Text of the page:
New Quinnipiac polling in four states contains pretty good news for John McCain.
In Colorado, Quinnipiac has McCain ahead by 2 points, 46-44. This is the only Colorado poll in which McCain has led all year, save for an oddball results from the GOP-affiliated firm TargetPoint Consulting back in early April. Obama had led by 5 points in Quinnipiac’s prior poll of Colorado, taken at the height of Obama’s post-primary bounce last month.
Obama maintains his lead in the other three states in this box set, but it is smaller than before in each instance. In Michigan, Obama now leads by 4 points after having been 6 points ahead in June. In Wisconsin, his lead is down from 13 points to a still-healthy 11-point margin. But in Minnesota, the tightening is far more substantial, with Obama’s lead going from 17 points to just 2.
Rasmussen also has numbers out today from another swing state, New Hampshire, where Obama holds a 4-point lead — broadly in line with the recent UNH and ARG surveys — after having led by 11 in June.
I hope that there is no longer any question that this is more than just statistical noise. Yes, there are individual results we can critique. It’s hard to imagine Obama running 9 points stronger in Wisconsin than he does in Minnesota, for instance. And Quinnipiac’s results from Colorado are a little odd, as Obama leads among independent voters and does as well as McCain does amongst his party, but trails slightly overall (Quinnipiac does not weight its results by party ID). Our model is designed to account for this noise in a variety of different ways, and for the moment, it doesn’t take the possibility of a McCain win in Minnesota seriously, and still regards Obama as a very narrow favorite in Colorado.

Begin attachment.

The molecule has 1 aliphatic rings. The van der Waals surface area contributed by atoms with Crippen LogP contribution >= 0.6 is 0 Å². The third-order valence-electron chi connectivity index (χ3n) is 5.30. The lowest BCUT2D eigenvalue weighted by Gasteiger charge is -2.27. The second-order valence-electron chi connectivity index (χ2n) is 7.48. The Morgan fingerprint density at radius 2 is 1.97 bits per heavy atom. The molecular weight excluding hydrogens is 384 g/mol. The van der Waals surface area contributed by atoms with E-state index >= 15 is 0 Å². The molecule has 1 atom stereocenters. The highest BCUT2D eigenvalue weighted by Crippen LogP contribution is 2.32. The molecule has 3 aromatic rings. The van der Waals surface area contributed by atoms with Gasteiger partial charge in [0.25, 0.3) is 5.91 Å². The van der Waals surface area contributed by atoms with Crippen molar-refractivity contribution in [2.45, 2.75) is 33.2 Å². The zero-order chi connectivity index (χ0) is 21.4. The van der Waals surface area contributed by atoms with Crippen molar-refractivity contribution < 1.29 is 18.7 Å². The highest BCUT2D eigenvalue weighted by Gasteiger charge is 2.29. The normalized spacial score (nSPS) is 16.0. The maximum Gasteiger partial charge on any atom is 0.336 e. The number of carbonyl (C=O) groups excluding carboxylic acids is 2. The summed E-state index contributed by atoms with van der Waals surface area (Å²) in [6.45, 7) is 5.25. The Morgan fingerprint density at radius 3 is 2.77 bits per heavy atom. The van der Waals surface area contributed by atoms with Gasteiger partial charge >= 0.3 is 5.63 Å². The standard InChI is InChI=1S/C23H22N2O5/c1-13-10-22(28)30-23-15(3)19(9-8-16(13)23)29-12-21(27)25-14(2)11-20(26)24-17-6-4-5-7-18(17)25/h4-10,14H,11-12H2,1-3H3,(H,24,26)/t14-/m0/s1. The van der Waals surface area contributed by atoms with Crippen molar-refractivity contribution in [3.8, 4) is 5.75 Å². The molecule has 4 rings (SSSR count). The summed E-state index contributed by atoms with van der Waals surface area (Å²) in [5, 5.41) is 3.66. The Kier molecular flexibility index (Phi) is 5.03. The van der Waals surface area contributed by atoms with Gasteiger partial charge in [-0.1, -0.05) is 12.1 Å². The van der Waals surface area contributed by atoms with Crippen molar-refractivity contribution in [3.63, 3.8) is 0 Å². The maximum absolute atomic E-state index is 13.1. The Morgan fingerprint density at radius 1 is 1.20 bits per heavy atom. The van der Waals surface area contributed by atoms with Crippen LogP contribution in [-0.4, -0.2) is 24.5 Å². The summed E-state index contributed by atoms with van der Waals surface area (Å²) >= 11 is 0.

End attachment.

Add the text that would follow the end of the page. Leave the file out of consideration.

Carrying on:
But our model is also designed to evaluate trends, and there is an increasingly large body of evidence that Obama is now polling somewhere between 3-4 points off his peak numbers. In the grand scheme of things, that doesn’t mean all that much — it means that perhaps 1 in every 60 strangers you encounter on the street has switched from Obama to McCain within the last month. The more relevant question is where the downtrend dates from. If you look at our tracking graph, it seems to have started — or at least steepened — coming out of the July 4 holiday, when some of the Obama is a flip-flopper narrative began to take root. I am less convinced that Obama is getting an anti-bounce out of his trip abroad, and would remind you that their is a lagged effect before certain stories take hold, particularly in the dog days of the summer when the public’s attention span for campaign coverage is limited.
The alternate hypothesis is that this is simply a reflection of McCain’s greater investments in advertising in the early campaign, something we’ll explore at greater length soon.